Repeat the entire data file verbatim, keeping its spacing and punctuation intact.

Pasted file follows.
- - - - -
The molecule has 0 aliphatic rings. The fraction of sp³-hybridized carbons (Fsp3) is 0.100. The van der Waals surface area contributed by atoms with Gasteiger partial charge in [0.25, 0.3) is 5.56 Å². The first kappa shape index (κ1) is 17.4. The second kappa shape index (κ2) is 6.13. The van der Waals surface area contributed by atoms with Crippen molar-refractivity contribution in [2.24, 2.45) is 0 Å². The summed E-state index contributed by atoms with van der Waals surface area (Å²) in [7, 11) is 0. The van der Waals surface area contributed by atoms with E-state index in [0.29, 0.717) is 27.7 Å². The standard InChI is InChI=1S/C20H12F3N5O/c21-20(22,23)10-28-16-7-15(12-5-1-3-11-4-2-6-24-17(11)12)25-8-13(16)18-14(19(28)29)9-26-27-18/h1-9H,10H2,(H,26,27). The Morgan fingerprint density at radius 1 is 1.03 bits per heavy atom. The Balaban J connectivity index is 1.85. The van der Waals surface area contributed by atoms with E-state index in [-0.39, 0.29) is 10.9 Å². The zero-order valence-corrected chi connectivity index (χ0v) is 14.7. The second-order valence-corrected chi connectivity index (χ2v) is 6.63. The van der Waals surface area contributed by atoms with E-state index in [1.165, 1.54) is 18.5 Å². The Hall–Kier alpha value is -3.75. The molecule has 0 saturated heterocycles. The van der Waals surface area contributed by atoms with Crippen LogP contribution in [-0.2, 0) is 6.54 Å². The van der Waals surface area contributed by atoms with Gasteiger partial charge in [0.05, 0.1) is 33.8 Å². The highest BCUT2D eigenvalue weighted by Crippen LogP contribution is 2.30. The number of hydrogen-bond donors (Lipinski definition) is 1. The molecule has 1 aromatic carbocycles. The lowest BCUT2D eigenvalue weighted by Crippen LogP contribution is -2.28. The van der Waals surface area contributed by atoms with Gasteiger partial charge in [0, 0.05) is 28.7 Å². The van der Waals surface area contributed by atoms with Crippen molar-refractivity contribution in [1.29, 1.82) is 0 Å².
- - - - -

The molecule has 0 aliphatic rings. The fraction of sp³-hybridized carbons (Fsp3) is 0.100. The van der Waals surface area contributed by atoms with Gasteiger partial charge in [0.25, 0.3) is 5.56 Å². The first kappa shape index (κ1) is 17.4. The second kappa shape index (κ2) is 6.13. The van der Waals surface area contributed by atoms with Crippen molar-refractivity contribution in [2.24, 2.45) is 0 Å². The summed E-state index contributed by atoms with van der Waals surface area (Å²) in [7, 11) is 0. The van der Waals surface area contributed by atoms with E-state index in [0.29, 0.717) is 27.7 Å². The standard InChI is InChI=1S/C20H12F3N5O/c21-20(22,23)10-28-16-7-15(12-5-1-3-11-4-2-6-24-17(11)12)25-8-13(16)18-14(19(28)29)9-26-27-18/h1-9H,10H2,(H,26,27). The Morgan fingerprint density at radius 1 is 1.03 bits per heavy atom. The Balaban J connectivity index is 1.85. The van der Waals surface area contributed by atoms with E-state index in [-0.39, 0.29) is 10.9 Å². The zero-order valence-corrected chi connectivity index (χ0v) is 14.7. The second-order valence-corrected chi connectivity index (χ2v) is 6.63. The van der Waals surface area contributed by atoms with E-state index in [1.165, 1.54) is 18.5 Å². The Hall–Kier alpha value is -3.75. The molecule has 0 saturated heterocycles. The van der Waals surface area contributed by atoms with Crippen LogP contribution in [-0.2, 0) is 6.54 Å². The van der Waals surface area contributed by atoms with Gasteiger partial charge in [0.05, 0.1) is 33.8 Å². The highest BCUT2D eigenvalue weighted by Crippen LogP contribution is 2.30. The number of hydrogen-bond donors (Lipinski definition) is 1. The molecule has 1 aromatic carbocycles. The lowest BCUT2D eigenvalue weighted by Crippen LogP contribution is -2.28. The van der Waals surface area contributed by atoms with Gasteiger partial charge in [0, 0.05) is 28.7 Å². The van der Waals surface area contributed by atoms with Crippen molar-refractivity contribution in [1.29, 1.82) is 0 Å².